The Big Lie We Tell Ourselves in the Budget Process
By Congressman Drew Ferguson
Like many Americans, before I ran for and was elected to Congress, I could not comprehend why our nation’s leaders could not seem to balance the federal budget. Any family or business owner must do this every year, so why was Congress failing?
When I became a member of the Committee on the Budget, I saw firsthand how the Congressional budget and spending process enables Congress to avoid the true drivers of our annual debt and deficit. No matter the party in the majority, the results always seem to be the same.
A budget resolution is essentially a blue print of how we determine our long term priorities, while the appropriations process determines how those priorities are funded in the short term. Because of our mandatory spending obligations, automatic federal spending not subject to annual oversight, there is no vehicle to resolve our long term priorities and our short-term necessities. Currently 70% of anticipated revenues must be reserved for mandatory spending programs like Social Security, Medicare and Medicaid. This leaves just 30% of the budget for the rest of our obligations like national defense, highways and education.
Because of this discrepancy, it is impossible to balance the federal budget in one year. Instead, Congress lays out a blueprint that shows the policies required to balance the budget in ten years. This plan can include a combination of cuts, revenue growth and mandatory spending reforms. Often, this is viewed more as a vision than as a concrete policy plan, and year after year, these policies are not enacted.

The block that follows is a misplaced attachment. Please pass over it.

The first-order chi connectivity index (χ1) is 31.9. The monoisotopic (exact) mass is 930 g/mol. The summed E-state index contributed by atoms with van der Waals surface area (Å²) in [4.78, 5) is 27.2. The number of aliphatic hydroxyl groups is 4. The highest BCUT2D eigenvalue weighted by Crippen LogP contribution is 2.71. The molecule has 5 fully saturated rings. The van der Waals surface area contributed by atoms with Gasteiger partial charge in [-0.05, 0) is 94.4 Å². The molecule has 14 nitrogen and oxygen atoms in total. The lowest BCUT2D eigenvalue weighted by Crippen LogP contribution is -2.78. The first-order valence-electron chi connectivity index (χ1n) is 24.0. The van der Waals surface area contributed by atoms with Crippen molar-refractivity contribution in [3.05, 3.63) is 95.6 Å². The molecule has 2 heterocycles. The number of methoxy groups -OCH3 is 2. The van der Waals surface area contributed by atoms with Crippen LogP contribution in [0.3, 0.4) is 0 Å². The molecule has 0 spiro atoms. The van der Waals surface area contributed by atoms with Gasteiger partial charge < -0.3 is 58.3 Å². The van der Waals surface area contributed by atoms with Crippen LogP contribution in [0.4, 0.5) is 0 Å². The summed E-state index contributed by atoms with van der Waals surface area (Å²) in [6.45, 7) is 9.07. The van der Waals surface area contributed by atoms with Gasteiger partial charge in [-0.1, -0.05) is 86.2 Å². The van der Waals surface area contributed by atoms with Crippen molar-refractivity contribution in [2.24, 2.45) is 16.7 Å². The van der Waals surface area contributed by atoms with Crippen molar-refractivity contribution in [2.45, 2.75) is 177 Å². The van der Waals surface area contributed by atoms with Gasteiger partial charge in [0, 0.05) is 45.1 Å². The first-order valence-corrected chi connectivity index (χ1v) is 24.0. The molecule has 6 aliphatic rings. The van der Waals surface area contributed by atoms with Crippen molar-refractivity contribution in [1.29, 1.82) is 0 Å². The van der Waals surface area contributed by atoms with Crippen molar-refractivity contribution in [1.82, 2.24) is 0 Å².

What we need is the legislation courage to follow through on a realistic policy plan to balance the budget and curb our out of control spending.
To solve this problem, the usual political rhetoric must be put aside if we are to avoid a fiscal crisis. Otherwise, any idea put forth by one side will be vilified by the other and we will find no middle ground. This solution will certainly be difficult and even politically uncomfortable, but the alternative is a string of broken promises and a burden on future generations.
Changing the Congressional budget and spending process is fundamental to addressing the potential fiscal crisis facing America. This is not ultimately a conversation about numbers and money, but one about the Americans who are relying on the commitments we made to them. As a member of the Committee on the Budget, I will continue to urge my colleagues to have the courage to change the tenor of political discourse and take action to keep our promises to the American people.